By Kambiz Foroohar and Toluse Olorunnipa
The Trump administration’s accusation that Syrian forces are planning another chemical-weapons attack on rebel forces is also a warning to Russia and Iran that they are “on notice” if such an assault takes place, U.S. Ambassador to the UN Nikki Haley said.
The U.S. identified “potential preparations” by President Bashar al-Assad’s military for the use of chemical weapons that appear similar to the attack that prompted President Donald Trump to order a cruise-missile strike against Syrian military targets on April 6, according to a statement from press secretary Sean Spicer late Monday.
“The goal is at this point not just to send Assad a message but to send Russia and Iran a message that if this happens again, we are putting you on notice,” Haley told a congressional subcommittee on Tuesday. “My hope is that the president’s warning will certainly get Russia and Iran to take a second look and I hope that it will caution Assad.”
The warning is another sign of the heightening tensions with Russia over a range of issues including its meddling in the 2016 presidential election and the U.S. shoot-down of a Syrian jet earlier this month, which prompted Moscow to threaten U.S. planes flying over certain parts of the Middle East country.
Spicer said in the statement that the U.S. is in Syria to eliminate the Islamic State militant group and that Assad would “pay a heavy price” if he conducts another chemical weapons attack.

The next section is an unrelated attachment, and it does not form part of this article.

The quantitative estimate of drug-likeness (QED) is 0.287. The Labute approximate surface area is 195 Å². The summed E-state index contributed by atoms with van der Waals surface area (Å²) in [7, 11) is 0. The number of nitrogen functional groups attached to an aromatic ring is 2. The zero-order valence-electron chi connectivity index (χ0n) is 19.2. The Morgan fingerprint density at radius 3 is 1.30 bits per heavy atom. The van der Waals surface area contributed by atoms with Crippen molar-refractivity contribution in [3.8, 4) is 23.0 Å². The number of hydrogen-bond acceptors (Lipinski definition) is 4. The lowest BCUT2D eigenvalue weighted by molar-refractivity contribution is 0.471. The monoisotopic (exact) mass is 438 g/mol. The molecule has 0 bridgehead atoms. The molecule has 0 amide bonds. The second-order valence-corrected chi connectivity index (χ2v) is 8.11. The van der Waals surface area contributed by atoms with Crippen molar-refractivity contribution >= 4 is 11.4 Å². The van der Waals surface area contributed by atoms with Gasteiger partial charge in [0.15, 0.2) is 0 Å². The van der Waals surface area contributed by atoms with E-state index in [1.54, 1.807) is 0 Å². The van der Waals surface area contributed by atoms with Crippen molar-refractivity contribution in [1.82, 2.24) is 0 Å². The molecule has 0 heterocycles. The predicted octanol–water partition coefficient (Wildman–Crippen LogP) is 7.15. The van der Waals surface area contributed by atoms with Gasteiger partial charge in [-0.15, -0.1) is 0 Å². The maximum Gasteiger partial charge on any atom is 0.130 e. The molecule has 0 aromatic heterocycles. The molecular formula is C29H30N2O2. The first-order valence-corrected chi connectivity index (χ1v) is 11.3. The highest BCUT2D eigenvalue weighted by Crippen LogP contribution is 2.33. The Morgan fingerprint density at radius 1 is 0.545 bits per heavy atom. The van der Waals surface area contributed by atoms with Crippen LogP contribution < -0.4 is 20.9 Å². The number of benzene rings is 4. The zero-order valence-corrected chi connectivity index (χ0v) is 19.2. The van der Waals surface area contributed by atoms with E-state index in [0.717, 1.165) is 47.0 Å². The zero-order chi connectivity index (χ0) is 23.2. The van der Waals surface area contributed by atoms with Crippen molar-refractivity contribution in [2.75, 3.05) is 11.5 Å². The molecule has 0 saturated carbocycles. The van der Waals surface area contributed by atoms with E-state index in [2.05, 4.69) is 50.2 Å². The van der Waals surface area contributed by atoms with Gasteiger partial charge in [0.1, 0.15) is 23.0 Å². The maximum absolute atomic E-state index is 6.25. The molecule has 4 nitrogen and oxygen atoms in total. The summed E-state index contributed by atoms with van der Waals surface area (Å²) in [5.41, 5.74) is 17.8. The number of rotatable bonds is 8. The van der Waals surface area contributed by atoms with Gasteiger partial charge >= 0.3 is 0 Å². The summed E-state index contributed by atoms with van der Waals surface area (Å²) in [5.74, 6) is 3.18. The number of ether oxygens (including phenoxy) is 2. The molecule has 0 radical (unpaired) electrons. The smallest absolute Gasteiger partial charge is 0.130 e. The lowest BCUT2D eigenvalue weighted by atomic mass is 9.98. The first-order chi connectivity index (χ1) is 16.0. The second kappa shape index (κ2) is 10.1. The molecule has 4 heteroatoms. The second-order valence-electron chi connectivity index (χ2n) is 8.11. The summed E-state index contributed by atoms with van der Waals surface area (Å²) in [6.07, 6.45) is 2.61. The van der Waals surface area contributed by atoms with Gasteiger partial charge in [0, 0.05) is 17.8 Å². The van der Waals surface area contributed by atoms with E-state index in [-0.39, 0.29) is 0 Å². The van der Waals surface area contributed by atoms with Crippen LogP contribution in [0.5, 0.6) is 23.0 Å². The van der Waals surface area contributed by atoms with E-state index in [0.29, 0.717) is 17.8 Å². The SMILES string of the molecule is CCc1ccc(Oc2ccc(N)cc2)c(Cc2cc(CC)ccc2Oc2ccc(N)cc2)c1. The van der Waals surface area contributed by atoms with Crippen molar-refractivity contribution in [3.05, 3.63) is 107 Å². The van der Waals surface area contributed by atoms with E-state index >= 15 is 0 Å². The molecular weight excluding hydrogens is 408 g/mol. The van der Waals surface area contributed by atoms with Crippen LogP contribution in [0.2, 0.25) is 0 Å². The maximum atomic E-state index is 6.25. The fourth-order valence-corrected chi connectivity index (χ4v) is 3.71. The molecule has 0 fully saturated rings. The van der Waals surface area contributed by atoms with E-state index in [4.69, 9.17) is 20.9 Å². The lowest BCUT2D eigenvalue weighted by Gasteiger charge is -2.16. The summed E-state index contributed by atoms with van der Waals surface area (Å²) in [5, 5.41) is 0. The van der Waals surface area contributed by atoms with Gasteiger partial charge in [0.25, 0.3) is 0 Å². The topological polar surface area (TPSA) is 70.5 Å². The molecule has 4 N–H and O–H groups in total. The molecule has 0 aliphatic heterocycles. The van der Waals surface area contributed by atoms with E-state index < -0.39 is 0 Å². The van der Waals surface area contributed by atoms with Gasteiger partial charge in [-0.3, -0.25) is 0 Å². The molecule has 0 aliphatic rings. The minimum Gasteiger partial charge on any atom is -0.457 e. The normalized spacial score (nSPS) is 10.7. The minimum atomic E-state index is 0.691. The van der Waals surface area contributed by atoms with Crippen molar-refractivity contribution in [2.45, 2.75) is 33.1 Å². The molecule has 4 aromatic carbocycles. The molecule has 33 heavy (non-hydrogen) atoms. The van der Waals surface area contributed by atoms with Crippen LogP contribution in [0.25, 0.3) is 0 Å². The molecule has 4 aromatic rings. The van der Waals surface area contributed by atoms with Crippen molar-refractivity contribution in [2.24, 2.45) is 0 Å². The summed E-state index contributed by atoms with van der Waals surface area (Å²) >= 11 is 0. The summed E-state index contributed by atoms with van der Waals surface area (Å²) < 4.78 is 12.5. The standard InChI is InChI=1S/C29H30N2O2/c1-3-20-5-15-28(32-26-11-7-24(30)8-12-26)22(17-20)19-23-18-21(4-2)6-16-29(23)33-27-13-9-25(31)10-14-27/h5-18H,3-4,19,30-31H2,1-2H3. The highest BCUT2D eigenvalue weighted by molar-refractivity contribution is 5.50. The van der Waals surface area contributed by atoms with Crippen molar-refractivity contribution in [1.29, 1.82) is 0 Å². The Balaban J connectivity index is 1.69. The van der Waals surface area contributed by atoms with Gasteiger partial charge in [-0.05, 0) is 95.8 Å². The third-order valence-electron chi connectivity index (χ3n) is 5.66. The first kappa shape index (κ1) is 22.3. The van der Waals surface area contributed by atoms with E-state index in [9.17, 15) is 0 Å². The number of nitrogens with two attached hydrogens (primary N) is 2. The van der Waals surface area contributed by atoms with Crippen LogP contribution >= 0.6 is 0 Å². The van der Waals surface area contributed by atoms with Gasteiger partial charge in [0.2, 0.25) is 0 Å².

Russia and Syria both have repeatedly rejected accusations that Assad’s government was behind the April 4 chemical weapons attack, blaming rebels instead.
“We don’t know the basis for this and of course we categorically disagree with the phrasing of it as ‘another attack,’” Kremlin spokesman Dmitry Peskov told reporters Tuesday on conference call. Russia views any threat against Syria as unacceptable, he added.
In the wake of the U.S. warning, Assad visited Russia’s Khmeimim airbase, where he viewed a Syrian jet and met the head of the Russian General Staff, Valery Gerasimov.
French President Emmanuel Macron and Trump spoke by phone Tuesday about the “the necessity to work on a common response in the case of a chemical attack in Syria,” Macron’s office said. They also discussed the need to “avoid any escalation” in the Persian Gulf and to fight terror financing.
U.K. Defence Secretary Michael Fallon said Britain would back another U.S. cruise-missile strike against Syrian targets if warranted.
“It must be proportionate, as always in war,” Fallon told BBC Radio 4 Tuesday. “In the last case it was, and, if the Americans take similar action again, I want to be very clear we will support it.”